I have learned a lot about God’s love, and about trusting Him these past few months, from knowing a child.  I’ll call her Sarah.  Sarah grew up in a very vulnerable household, often went hungry and had never been to school.  Her mother despaired of her behaviour, because Sarah would run away from home for days at a time.  Eventually Sarah’s mother handed her over to Social Welfare, who placed her in our temporary shelter home.

Sarah was like a feral child when she came to us.  She screamed incoherently.  She attacked other children, broke furniture, stole food, and would not obey any instructions.  She had never felt safe, so she tried to control her environment to create her own sense of stability.

I saw a lot of my own heart in this child.  Yes, I have not lived through what she has, and I might not have acted out in the same ways as her, but I know that I try in many ways to control my own life in order to give myself a sense of safety.  I lash out at others.  I try to grasp for what I think I need.  I choose my own ways, thinking I know best.

Over a number of months we saw changes in Sarah.  She stopped screaming.  When she wanted something or felt another child had acted unfairly, she would use words to ask for what she wanted or express her emotions.  She began to cry, real tears of sadness, feeling the losses and pain of her past.  She calmed down.  She began to be helpful to staff and kind to other children.  Love had begun to break down her defences.  Love which was consistent and unconditional, to the extent we could demonstrate this as staff in our fallen humanity.  I felt so deeply reminded of God’s love as I witnessed the change in Sarah.  Our love for her was a poor, incomplete reflection of His love.  His pursuing, strong, never-giving-up love.  His Father love.  How much more, then, can His love bring healing and redemption to us in our brokenness?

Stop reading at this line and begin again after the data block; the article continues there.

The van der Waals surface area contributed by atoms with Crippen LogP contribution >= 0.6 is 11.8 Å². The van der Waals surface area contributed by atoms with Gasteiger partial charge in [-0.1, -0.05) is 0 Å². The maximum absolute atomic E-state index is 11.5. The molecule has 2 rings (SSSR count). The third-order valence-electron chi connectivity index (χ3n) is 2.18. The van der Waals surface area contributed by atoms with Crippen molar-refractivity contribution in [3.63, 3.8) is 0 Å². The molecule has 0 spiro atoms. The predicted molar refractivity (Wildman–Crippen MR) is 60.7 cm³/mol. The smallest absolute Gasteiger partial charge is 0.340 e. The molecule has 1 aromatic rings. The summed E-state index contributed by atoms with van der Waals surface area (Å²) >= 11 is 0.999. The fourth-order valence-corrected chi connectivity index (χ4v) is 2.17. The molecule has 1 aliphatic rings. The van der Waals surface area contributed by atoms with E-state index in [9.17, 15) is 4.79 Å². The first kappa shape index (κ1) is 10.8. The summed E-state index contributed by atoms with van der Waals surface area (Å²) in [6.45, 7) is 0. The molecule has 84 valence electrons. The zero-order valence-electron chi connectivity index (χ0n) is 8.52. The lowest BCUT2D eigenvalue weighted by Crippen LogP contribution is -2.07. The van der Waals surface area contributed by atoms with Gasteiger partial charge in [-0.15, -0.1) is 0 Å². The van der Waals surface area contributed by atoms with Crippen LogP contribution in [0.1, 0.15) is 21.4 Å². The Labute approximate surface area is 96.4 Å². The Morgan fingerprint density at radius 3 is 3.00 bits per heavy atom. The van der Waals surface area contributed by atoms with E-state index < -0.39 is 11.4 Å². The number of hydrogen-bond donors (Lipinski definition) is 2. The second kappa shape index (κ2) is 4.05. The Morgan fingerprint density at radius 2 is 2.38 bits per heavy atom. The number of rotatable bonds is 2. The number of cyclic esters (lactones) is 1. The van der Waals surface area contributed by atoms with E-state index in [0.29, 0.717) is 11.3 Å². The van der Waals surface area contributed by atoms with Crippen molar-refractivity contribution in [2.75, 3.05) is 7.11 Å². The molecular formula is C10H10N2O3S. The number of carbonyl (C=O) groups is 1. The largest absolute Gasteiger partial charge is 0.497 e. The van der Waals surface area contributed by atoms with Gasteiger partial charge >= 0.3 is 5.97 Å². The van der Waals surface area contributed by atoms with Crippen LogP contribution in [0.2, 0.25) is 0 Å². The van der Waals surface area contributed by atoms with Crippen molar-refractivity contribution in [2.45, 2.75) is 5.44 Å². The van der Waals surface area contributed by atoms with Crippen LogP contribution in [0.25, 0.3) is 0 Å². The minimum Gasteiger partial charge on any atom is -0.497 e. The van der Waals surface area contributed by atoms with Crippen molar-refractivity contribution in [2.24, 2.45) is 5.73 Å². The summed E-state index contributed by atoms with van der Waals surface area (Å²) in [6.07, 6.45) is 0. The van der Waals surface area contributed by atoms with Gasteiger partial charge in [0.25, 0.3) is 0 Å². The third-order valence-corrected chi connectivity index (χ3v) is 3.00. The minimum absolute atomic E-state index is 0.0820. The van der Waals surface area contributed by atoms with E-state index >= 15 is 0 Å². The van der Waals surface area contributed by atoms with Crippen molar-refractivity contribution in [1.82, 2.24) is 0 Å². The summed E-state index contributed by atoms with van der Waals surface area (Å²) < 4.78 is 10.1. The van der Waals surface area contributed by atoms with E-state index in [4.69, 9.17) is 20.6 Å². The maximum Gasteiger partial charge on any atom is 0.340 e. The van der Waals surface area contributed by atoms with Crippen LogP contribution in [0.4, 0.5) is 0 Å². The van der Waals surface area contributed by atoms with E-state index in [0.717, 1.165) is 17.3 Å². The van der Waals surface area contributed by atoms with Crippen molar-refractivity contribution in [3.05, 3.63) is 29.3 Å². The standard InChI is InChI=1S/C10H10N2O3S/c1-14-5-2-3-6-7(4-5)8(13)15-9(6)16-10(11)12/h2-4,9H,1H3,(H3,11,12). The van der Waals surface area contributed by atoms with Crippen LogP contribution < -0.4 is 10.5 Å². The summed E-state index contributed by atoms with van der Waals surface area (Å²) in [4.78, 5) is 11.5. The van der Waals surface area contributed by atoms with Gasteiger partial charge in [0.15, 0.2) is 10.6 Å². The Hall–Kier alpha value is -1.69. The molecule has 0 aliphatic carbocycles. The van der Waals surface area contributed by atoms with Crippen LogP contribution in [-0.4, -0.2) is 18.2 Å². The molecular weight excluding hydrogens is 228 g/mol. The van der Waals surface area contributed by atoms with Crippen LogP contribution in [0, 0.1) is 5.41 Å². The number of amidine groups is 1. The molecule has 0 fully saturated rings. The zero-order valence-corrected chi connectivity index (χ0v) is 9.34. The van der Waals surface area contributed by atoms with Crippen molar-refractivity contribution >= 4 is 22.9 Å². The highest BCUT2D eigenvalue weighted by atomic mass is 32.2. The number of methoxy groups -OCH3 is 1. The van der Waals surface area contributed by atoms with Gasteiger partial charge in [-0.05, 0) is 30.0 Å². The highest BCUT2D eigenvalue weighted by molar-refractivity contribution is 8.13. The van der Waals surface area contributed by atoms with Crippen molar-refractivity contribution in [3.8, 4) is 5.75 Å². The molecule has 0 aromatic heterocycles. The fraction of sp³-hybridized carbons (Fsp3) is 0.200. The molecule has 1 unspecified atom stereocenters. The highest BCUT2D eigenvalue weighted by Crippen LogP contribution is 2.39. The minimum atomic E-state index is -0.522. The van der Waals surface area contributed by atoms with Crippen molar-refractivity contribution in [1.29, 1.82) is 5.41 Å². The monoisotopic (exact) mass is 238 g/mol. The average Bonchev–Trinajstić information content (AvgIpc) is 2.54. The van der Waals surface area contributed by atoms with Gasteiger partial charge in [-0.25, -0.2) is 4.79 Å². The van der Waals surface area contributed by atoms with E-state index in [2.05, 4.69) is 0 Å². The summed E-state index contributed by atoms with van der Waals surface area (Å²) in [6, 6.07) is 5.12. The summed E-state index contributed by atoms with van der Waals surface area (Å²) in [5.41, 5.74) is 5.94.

The end of Sarah’s story with us has been tough.  She was due to be placed in an orphanage, known for children running away and ending up on the streets.  Sarah had made so much progress with us and I felt desperate at the idea that her story could end up going backwards, but it was not up to us to decide where she moved on to.  I prayed that God would intervene, even up until the morning of her departure from us.  Miraculously, despite a court order being issued for Sarah’s placement, by the end of that day we were told that she was going to a foster family instead.  I felt so grateful that God had intervened on behalf of this very vulnerable child who had no voice about where she would go next.  He had stood in the gap for her and provided a family where she would be safe and could continue to heal.  But then, a few days later, we were told that she had been removed from the foster family and placed in the orphanage after all.

I felt so angry with God.  Why would He seem to answer our prayers for Sarah and then reverse it?  Had He ceased to care about her future and welfare?  Why was He not listening when I instructed Him on what was best for this child?  He needed to pay attention to what I was saying!  This was a harder lesson for me.  Do I fundamentally still believe that God is indeed compassionate and kind?  Yes.   Do I believe that He changes His nature?  No.  So even though I don’t understand why He has allowed this change in Sarah’s circumstances, can I still trust Him to take care of her?  Yes…broken-heartedly, disappointedly, uncomprehendingly, yes I can.  I have to let her go and believe that she belongs to Him first.  And I have to remember that He sees the end from the beginning, and He will never leave her.  He loves her much more than we do.